"Ballets Russes" may not be the greatest dance documentary ever made, but it could well be the most accessible and touching.
But it also, almost slyly, does something else, arguably as important. Taking the cue from its opening line of narration"It is the nature of dance to exist but for a moment"the movie also offers portraits of the handful of surviving dancers, most of them in their 80s, who provide its commentary. That several of themincluding Alicia Markova, who danced with the troupe in its Sergei Diaghilev gloryhave since died only underscores the bittersweet grace of the movie's incalculable contribution to oral history.
Dayna Goldfine and Dan Geller's "Ballets Russes" is not, however, a look at the Diaghilev years (1909-29), the period that has rightly fascinated so many others. Instead, after a brief review of that time, it tells the tale of the company after Diaghilev, the story of a troupe renamed, split in two and run by various directors and artists until its demise.
Though not maybe as legendary as the Diaghilev days of dancer-choreographer Vaslav Nijinsky, composer Igor Stravinsky and designer Pablo Picasso, this period in the life of the Ballets Russes is also fraught with glory, drama and aesthetic daring.
Right after Diaghilev's 1929 death, for example, the company enjoyed artistic leadership from a young George Balanchine, but only briefly. He introduced a period of child stars, known as the baby ballerinas, including a trio of girls just barely in their teens: Tatiana Riabouchinska, Irina Baronova and Tamara Toumanova. But after only one season, Balanchine was dropped (he would return later) in place of Leonide Massine, a choreographer many consider equal in talent and innovation. (His early work, "Les Presages," groundbreaking in its use of a symphonic score, is still in the Joffrey Ballet's repertory here.)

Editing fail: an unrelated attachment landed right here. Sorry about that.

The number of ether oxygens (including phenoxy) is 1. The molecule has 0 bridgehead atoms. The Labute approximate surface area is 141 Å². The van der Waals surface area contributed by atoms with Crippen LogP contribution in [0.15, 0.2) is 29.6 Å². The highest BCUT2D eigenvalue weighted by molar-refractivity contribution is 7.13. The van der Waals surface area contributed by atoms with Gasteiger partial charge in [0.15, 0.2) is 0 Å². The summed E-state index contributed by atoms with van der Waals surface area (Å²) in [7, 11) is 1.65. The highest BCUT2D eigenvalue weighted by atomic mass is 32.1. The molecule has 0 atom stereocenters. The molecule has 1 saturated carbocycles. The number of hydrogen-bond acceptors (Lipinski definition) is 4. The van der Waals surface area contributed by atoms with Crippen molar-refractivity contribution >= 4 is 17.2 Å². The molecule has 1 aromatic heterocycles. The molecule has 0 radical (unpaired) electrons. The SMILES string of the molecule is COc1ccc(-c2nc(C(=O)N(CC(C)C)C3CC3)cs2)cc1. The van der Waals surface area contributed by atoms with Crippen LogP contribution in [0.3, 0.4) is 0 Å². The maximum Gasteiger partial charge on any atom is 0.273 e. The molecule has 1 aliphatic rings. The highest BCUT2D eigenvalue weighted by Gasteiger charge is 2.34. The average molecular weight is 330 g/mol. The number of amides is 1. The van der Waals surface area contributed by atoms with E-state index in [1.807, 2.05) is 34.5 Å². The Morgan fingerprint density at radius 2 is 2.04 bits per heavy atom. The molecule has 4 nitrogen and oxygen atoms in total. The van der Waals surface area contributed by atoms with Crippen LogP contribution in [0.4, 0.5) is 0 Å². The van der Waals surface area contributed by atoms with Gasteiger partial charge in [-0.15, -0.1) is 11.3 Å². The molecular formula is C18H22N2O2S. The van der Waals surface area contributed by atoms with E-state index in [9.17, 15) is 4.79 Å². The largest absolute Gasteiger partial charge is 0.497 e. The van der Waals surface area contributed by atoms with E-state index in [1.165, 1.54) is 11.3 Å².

Through the decades, the Ballets Russes toured the globe, often bringing professional ballet to small towns in America for the first time. Along the way, it gave us classics ranging from Michel Fokine's "Les Sylphides" to Agnes de Mille's "Rodeo." For a time, after a business squabble, the troupe split into two rival groups, the Ballet Russe de Monte Carlo and the Original Ballet Russe.
Not only does the film show what went right and what went wrong, it brings the dead to life via photos and recollections of such figures as Massine, Balanchine, de Mille, American impresario Sol Hurok and, briefly, Nijinsky's sister, Bronislava Nijinska, remembered by the dancers as a tough taskmaster who wore white gloves in rehearsal because she hated to touch the sweaty young bodies.
Speaking humorously, often memorably, for themselves, are Riabouchinska, Baronova, Frederic Franklin, Chicago's own Maria Tallchief and critic Ann Barzel, and the late Markova, who provides the movie with a loving testament to the riches of the art. In one poignant, memorable scene, two octogenarian dancers, George Zoritch and Nathalie Krassovska, re-enact a love scene from "Giselle."
In the end, this entrancing film reminds us of how much they all accomplished and, simultaneously, of how much this ephemeral art has lost.
Directed by Dayna Goldfine and Dan Geller; written by Geller, Goldfine, Gary Weimberg and Celeste Schaefer Snyder; photographed by Geller; edited by Geller, Goldfine and Weimberg; music by Todd Boekelheide and David Conte; narrated by Marian Seldes; produced by Goldfine, Geller, Robert Hawk and Douglas Blair Turnbaugh. A Zeitgeist Films release; opens Friday at the Landmark Century Centre Cinema. Running time: 1:58. No MPAA rating (suitable for all ages).